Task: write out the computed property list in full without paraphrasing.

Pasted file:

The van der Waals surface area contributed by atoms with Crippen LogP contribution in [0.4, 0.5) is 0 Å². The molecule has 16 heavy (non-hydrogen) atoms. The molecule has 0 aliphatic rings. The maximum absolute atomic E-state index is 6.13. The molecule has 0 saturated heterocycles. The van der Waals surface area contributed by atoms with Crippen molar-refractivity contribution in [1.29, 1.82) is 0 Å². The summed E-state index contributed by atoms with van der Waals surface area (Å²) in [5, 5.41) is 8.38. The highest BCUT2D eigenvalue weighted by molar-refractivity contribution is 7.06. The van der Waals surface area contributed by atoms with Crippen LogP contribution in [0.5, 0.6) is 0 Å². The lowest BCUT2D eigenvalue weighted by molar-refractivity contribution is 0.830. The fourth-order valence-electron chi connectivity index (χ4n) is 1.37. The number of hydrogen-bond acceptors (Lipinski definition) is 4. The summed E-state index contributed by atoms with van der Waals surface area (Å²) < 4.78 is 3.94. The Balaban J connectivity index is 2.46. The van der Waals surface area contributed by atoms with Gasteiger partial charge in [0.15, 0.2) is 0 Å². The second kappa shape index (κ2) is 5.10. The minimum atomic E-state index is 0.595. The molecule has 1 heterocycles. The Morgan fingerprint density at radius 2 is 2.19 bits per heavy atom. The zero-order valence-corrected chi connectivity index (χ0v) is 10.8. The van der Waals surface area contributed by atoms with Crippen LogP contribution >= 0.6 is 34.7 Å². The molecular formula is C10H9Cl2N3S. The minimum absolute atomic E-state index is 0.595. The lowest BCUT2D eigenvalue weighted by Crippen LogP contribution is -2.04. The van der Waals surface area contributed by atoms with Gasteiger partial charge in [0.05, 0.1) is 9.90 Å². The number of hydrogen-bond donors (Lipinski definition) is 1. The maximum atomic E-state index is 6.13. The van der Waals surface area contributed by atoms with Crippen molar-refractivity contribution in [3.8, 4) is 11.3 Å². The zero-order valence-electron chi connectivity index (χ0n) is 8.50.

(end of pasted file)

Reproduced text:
The van der Waals surface area contributed by atoms with Crippen LogP contribution in [0.4, 0.5) is 0 Å². The molecule has 16 heavy (non-hydrogen) atoms. The molecule has 0 aliphatic rings. The maximum absolute atomic E-state index is 6.13. The molecule has 0 saturated heterocycles. The van der Waals surface area contributed by atoms with Crippen molar-refractivity contribution in [1.29, 1.82) is 0 Å². The summed E-state index contributed by atoms with van der Waals surface area (Å²) in [5, 5.41) is 8.38. The highest BCUT2D eigenvalue weighted by molar-refractivity contribution is 7.06. The van der Waals surface area contributed by atoms with Crippen LogP contribution in [0.5, 0.6) is 0 Å². The lowest BCUT2D eigenvalue weighted by molar-refractivity contribution is 0.830. The fourth-order valence-electron chi connectivity index (χ4n) is 1.37. The number of hydrogen-bond acceptors (Lipinski definition) is 4. The summed E-state index contributed by atoms with van der Waals surface area (Å²) < 4.78 is 3.94. The Balaban J connectivity index is 2.46. The van der Waals surface area contributed by atoms with Gasteiger partial charge in [0.15, 0.2) is 0 Å². The second kappa shape index (κ2) is 5.10. The minimum atomic E-state index is 0.595. The molecule has 1 heterocycles. The Morgan fingerprint density at radius 2 is 2.19 bits per heavy atom. The zero-order valence-corrected chi connectivity index (χ0v) is 10.8. The van der Waals surface area contributed by atoms with Crippen LogP contribution >= 0.6 is 34.7 Å². The molecular formula is C10H9Cl2N3S. The minimum absolute atomic E-state index is 0.595. The lowest BCUT2D eigenvalue weighted by Crippen LogP contribution is -2.04. The van der Waals surface area contributed by atoms with Gasteiger partial charge in [0.05, 0.1) is 9.90 Å². The number of hydrogen-bond donors (Lipinski definition) is 1. The maximum atomic E-state index is 6.13. The van der Waals surface area contributed by atoms with Crippen molar-refractivity contribution in [3.8, 4) is 11.3 Å². The zero-order valence-electron chi connectivity index (χ0n) is 8.50.